• Precluded edit attempts should be directed to the project information (see the mock-up; people who attempted these edits may want to join the project).
  • Edits in the zone happen on an overlay layer.
  • Edits in the zone are instantly live (no approval required).

Note that locking the boundary intersections means that the geometry of the connecting segments, both outside and inside the zone, cannot be modified.  (Think of it as a safety buffer between the inside and the outside.)  The boundary will have to be selected with this in mind.

The idea behind a project is that work doesn’t start until there’s agreement on what is to be done.  On the other hand, some projects are small enough that it’s easier to show the results than it is to explain them.  Therefore, the system should not prevent work from starting before the project is officially approved; such work will usually get done sooner and require only one interaction with a moderator.  (Such a project should be called a ‘Sooner’ in honor of the Oklahoma settlers.)

If there is only one collaborator (and no moderator), that individual can enable the project as a 'sandbox'.  A sandbox will expire and be removed by the system if it is unused for a short time.  (Greg Noel: I can argue a time limit as short as three days or as long as seven, but I don't think it would be reasonable to have a time limit outside that range.)

In issue 85, (actual name unknown) suggests that sandboxes should be mapped into the Pacific ocean, far from land.  If individual project zones are used for sandboxes (see the first use case below), this would make the sandbox 'island' look and feel just like any other map location, and would be useful for things like discussing problems in the fora, since links to the location would not require fiddling with overlays or anything like that.

Step 4

Some sort of 'whiteboard' would have to be available for communication between collaborators and for comments from those not in the group.  The whiteboard link would be part of the project attributes.

Initially, this whiteboard could be as simple as a thread in a forum (possibly a forum dedicated to projects).  People interested in the project would monitor the thread.  (I believe it's possible to mail thread updates to the user starting the thread; it may be possible that users could sign up for thread updates as well.)

There are probably a number of other tools, like a wiki page or a blog, that could be used to communicate.  And it's not even required that Google provide the service; the collaborators can select a tool based on their specific needs.

In the long run, larger projects might like to have a true project-based whiteboard, with sub-projects that can be delegated to the people working on them, and a dependency graph to show how the pieces fit together.  But this sort of thing is a frill, and there are sites that offer free project management functionality for open-source projects.  Maybe all that has to happen is for Google to negotiate access to such a site (or maybe more than one?).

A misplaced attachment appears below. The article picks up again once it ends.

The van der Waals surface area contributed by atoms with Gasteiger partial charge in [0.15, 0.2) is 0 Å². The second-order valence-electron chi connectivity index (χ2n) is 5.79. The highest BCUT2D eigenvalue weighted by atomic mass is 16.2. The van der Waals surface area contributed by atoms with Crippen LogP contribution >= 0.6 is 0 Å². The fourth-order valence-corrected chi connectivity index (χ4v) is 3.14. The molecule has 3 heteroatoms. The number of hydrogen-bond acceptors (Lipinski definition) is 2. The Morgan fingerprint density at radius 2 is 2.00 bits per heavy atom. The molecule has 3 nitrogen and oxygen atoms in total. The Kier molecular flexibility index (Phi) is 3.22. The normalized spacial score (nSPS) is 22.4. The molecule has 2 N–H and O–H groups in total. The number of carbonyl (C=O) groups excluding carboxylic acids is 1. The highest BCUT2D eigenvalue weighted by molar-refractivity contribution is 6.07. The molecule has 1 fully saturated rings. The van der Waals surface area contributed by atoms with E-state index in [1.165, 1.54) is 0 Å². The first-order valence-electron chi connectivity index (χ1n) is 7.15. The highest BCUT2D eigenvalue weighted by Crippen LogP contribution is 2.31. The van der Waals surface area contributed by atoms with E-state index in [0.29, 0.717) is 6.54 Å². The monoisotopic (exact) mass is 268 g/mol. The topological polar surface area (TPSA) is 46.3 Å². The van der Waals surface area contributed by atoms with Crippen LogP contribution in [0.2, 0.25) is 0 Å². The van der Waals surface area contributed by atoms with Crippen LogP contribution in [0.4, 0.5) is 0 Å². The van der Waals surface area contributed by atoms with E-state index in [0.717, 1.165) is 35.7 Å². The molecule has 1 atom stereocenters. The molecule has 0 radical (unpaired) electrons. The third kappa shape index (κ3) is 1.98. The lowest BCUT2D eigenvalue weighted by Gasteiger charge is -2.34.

Step 5

It should be possible to add new collaborators to the group as well as drop dormant collaborators.  I would expect that these actions would be within the purview of the moderator, who would be expected to adapt to the sense of the group in executing these actions: some projects would want to take a formal vote, other projects might expect consensus, while other groups would be more laissez-faire.

Step 6

Internal approval prior to release requires that all of the "whiteboard group" members sign off that each segment, POI, building, etc. is 'accurate' and 'complete'.

There should be guidelines to help achieve this consensus.  If someone feels ambitious, they can create a section below to outline what such guidelines should contain.

Step 7

For final approval, the project must accumulate some predetermined number of approvals from the community of mappers at large; some specified subset must be 'eyes-on locals'.  The numbers would be set during project setup based on established guidelines (although one hopes that the guidelines state that the exact number of approvals is not fixed, but is based on the individual project and its location, as a small project in Manhattan might have a dozen eyes-on locals, while a similar project in Podunk might only have one).

(Guideline note: A likely way to accumulate these approvals is to recruit the needed users in advance and bring them on board as observers.  When the project competes, the votes can be accumulated immediately.)

Step 8

Moderator pushes the "go live" button; all of the "old" disappears (as does the project polygon and its locks) and the "new" takes its place.

Everybody goes out and has a beer.


After the initial release of functionality, I would expect that the development team will tackle a series of enhancements.  Some of them are noted above in the scenario, but there are some others as well.  These are in no particular order.

1. It should be possible to release an intermediate state.  This would need some procedures to validate that existing routes haven’t been altered and probably some review process.

2. If not implemented in the initial release, it should be possible to restrict the types of edits that can be performed in a zone.  It should be possible to establish overlapping zones if they do different types of edits.  (For example, a project to outline all the businesses in a neighborhood could overlap with a project to map a parking lot in the same neighborhood.)

3. (Controversial) Instead of freezing all edits by outsiders, evaluate the features lazily and only freeze external edits for features that are actually touched by the project.  If an (approved) edit is touched by the project, it picks up the latest and greatest update; if the edit is pending, the project members (via the moderator?) have the power to either approve or disapprove the edit.